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FATF’s Grey List

  • 19 Oct 2019
  • 5 min read

The Financial Action Task Force (FATF), after its 5-day plenary (concluded on 19th October 2019 in Paris), decided to keep Pakistan on the Grey List.

  • However, it has warned that Pakistan will be put on the Black List if it does not control terror funding by February 2020.
  • It has been reported that the immediate blacklisting of Pakistan did not garner the consensus of all FATF members.
    • India led a diplomatic offensive against Pakistan for its blacklisting. France, the US and the European Union countries supported India.
    • China, Turkey and Malaysia resisted India’s efforts.

Financial Action Task Force

  • The Financial Action Task Force (FATF) is an inter-governmental body established in 1989 during the G7 Summit in Paris.
  • The objectives of the FATF are to set standards and promote effective implementation of legal, regulatory and operational measures for combating money laundering, terrorist financing and other related threats to the integrity of the international financial system.
  • Its Secretariat is located at the Organisation for Economic Cooperation and Development (OECD) headquarters in Paris.
  • Member Countries: As of 2019, it consists of thirty-seven member jurisdictions. India is one of the members.
  • FATF has two lists:
    • Grey List: Countries that are considered safe haven for supporting terror funding and money laundering are put in the FATF grey list. This inclusion serves as a warning to the country that it may enter the blacklist.
    • Black List: Countries known as Non-Cooperative Countries or Territories (NCCTs) are put in the blacklist. These countries support terror funding and money laundering activities. The FATF revises the blacklist regularly, adding or deleting entries.
  • The FATF Plenary is the decision making body of the FATF. It meets three times per year.

FATF & Pakistan

  • Pakistan was placed on the grey list by the FATF in June 2018 and was given a plan of action to complete by October 2019, or face the risk of being placed on the black list with Iran and North Korea.
  • Pakistan was previously placed on the FATF's grey list in February 2012, and had been removed from the grey list in February 2015 after it passed a National Action Plan (NAP) to deal with terrorism after the Peshawar School massacre in December 2014.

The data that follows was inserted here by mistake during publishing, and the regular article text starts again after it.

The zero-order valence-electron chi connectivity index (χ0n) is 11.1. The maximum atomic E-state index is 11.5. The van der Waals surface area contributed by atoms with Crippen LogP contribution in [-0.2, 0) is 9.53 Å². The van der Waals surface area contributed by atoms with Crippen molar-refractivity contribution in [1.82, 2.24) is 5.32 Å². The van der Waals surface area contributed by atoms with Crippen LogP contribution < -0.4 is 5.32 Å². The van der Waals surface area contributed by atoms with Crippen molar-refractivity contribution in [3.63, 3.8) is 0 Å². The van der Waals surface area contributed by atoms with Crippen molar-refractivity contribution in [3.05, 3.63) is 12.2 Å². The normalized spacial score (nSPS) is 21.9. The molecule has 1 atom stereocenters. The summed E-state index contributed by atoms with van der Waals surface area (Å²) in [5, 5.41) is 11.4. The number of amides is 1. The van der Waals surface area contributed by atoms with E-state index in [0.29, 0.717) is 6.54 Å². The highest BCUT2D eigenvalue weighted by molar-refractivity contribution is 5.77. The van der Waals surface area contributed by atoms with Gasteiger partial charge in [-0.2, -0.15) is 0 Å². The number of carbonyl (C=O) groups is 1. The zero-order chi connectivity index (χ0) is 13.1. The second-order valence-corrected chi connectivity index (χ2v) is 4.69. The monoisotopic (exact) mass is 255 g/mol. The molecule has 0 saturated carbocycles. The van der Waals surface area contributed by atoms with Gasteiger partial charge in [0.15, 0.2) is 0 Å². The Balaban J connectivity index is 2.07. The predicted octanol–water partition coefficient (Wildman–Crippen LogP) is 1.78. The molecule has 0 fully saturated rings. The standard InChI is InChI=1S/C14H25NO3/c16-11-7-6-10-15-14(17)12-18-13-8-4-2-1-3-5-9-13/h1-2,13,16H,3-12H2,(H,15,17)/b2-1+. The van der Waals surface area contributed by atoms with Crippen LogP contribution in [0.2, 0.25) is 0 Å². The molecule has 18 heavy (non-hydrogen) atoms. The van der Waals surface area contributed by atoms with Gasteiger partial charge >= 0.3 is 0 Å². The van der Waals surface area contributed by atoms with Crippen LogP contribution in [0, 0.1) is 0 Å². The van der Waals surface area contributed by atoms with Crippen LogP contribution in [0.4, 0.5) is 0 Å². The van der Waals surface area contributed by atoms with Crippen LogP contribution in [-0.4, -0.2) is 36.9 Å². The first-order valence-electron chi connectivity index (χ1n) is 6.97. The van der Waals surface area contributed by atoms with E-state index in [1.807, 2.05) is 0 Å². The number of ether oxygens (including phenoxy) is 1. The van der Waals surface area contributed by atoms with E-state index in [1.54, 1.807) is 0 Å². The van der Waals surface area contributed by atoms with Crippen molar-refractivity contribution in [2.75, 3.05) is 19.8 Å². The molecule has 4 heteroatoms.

• It was placed under severe restrictions in the years 2008-2012.

FATF’s latest Review of Pakistan

  • Pakistan addressed only 5 of the 27 tasks given to it to control funding to terror groups like the Lashkar-e-Taiba and Jaish-e-Mohammad — both responsible for a series of attacks in India.
  • The FATF noted the insufficiency of Pakistan’s implementation as “serious concerns”.
  • The latest decision to keep the country in ‘Grey List’ means that Pakistan has been given time until February 2020 to fulfil its commitments or risks being blacklisted.
  • The main purpose behind the decision is to not punish rather than incentivise, to make the required changes and make them faster.
  • Impact on Pakistan:
    • By remaining on the “Grey List”, it would be difficult for Pakistan to get financial aid from the International Monetary Fund (IMF), World Bank and European Union, making its financial condition more precarious.
      • However, there are no immediate implications for the recent $6 billion loan negotiated with the IMF that is to be disbursed over the next three years.
    • The country is facing a number of economic challenges with its economy expected to grow at 3.3 % in 2019 and 2.6% in 2020, according to IMF.
    • Inflation is set to touch 7.3% in 2019, up from 3.9% in 2018, and rise to 13% in 2020.
    • Fiscal deficit is projected at 7.1% of GDP in 2020, the highest in the last seven years.

Source: TH

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